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In my opinion, I would be very very carefull fooling around with gas! Butane as well as propane are heavier then air. Therefore leaking or not fully burned gas sinks to the bottom/bilges of a ship and will form a highly dangerous mixture of air and gas. Accumulating as time goes by. It just needs a spark or so to ignite a very hefty explosion. Much like gasoline! Your vessel will cease to exist, you wo'nt be able to tell us about your experiences when you were aboard when it happened! As you do not know exactly how this stove is operated, I would advise you to get rid of it. In any case, since it is giving you yellow flames, be aware that it is not functioning proper! Butane and propane are much alike. Propane should be used in lower temperatures; it will not freeze so easy. Butane is useless under +5 degrees C. You should have a blue flame. The gas should have a pressure of 300mb. Use a gasdetector constantly! If possible, ventilate the bilges now and then, by force, The burners don't look familiar to me! I'm using propane for cooking on board all my life. It is certainly safe and without any soot with the proper equipment. Nevertheless, accidents happen very often, due to wrong pressure, old tubes, bad fitting, and so on! Don't fool around!

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Old 01-05-2010, 06:56   #13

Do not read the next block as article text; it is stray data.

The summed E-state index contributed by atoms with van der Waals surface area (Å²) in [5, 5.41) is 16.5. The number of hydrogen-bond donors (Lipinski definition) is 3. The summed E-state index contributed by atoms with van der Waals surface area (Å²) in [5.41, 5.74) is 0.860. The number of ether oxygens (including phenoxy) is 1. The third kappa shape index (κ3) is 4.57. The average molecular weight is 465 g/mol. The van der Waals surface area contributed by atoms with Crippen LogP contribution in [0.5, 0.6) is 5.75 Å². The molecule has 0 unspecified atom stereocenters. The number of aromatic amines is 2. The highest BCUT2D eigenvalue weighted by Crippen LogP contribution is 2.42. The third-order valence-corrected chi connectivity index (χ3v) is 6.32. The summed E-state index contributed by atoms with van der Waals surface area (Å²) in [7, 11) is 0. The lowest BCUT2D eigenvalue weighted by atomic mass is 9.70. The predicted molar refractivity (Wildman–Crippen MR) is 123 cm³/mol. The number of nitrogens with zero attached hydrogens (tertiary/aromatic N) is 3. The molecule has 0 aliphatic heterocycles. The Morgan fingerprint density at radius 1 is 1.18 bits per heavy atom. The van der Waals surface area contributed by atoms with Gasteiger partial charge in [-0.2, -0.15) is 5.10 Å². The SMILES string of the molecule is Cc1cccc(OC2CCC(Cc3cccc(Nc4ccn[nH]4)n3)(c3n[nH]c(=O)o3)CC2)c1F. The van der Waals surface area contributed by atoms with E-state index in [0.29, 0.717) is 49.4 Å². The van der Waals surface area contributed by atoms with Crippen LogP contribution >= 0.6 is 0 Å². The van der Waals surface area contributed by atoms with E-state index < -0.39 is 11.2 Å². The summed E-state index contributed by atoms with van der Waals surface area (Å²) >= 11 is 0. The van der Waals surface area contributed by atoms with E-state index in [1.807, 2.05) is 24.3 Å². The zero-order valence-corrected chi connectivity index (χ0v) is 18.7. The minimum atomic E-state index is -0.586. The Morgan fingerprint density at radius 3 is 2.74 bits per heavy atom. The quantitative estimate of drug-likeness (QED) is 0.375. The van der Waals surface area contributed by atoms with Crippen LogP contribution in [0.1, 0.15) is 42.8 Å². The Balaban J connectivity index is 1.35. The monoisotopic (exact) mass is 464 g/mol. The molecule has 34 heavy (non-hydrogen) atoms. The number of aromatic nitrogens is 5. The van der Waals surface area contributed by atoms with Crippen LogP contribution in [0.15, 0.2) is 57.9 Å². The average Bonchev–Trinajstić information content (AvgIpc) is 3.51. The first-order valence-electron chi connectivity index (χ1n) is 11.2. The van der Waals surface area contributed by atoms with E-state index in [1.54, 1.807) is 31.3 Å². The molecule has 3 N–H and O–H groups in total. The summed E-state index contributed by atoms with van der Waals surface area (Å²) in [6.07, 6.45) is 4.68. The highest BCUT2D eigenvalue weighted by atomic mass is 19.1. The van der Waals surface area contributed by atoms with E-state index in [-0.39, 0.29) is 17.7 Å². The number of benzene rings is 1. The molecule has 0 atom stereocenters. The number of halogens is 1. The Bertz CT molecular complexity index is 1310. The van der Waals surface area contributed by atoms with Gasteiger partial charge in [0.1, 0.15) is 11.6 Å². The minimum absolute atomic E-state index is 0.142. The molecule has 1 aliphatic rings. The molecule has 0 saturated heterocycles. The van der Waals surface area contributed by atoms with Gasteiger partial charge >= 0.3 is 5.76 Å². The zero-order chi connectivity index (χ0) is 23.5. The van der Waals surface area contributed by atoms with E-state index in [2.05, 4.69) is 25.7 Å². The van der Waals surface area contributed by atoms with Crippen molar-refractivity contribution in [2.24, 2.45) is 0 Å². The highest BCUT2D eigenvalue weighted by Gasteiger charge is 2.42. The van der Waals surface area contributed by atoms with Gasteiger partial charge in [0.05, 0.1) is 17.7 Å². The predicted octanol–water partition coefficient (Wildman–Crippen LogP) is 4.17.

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Thank you for your concern... It's folks like you that make cruising a better life. It reminds me that even though we are far away from our own families, there are folks like you that still generally care for others! Bless you, my friend!
On the safety note: We have two cut off switches. The propane is hooked up outside. When we get to the last bit of cooking we ALWAYS turn the gas off and burn off the remainder of the gas out of the lines. We then disconnect the line from the tank and stow it away. We also have a CO2 detector and test it frequently. I have me, my wife, my son, and two daughters aboard. I am also a former soldier. Safety is our number one priority aboard Faith's Wind!
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Old 01-05-2010, 07:12   #14
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We also have a CO2 detector and test it frequently. I have me, my wife, my son, and two daughters aboard. I am also a former soldier. Safety is our number one priority aboard Faith's Wind!
Hi,

Just one more remark; Allthough I'm not absolutely sure, I am in doubt wether a CO2 detector is adequate! Does it detect propane? To be honest, I think not! Anyway a gasdetector should be placed as low in the bilges as possible, as propane or butane, is sinking to the bilges!

Take care! Fair winds!

Jan
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Old 29-07-2010, 06:55   #15
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They do make propane detectors that one may put under the stove or in the bilge to make the presence of propane known. I have a couple of friends that have done that. The jets to convert the stove should not be to hard to find. A lot of camping stores and or RV places might be able to help. Also any place that fills propane bottles, that is not a gas station but a regular propane filler and distributor will know where to find jets for propane use.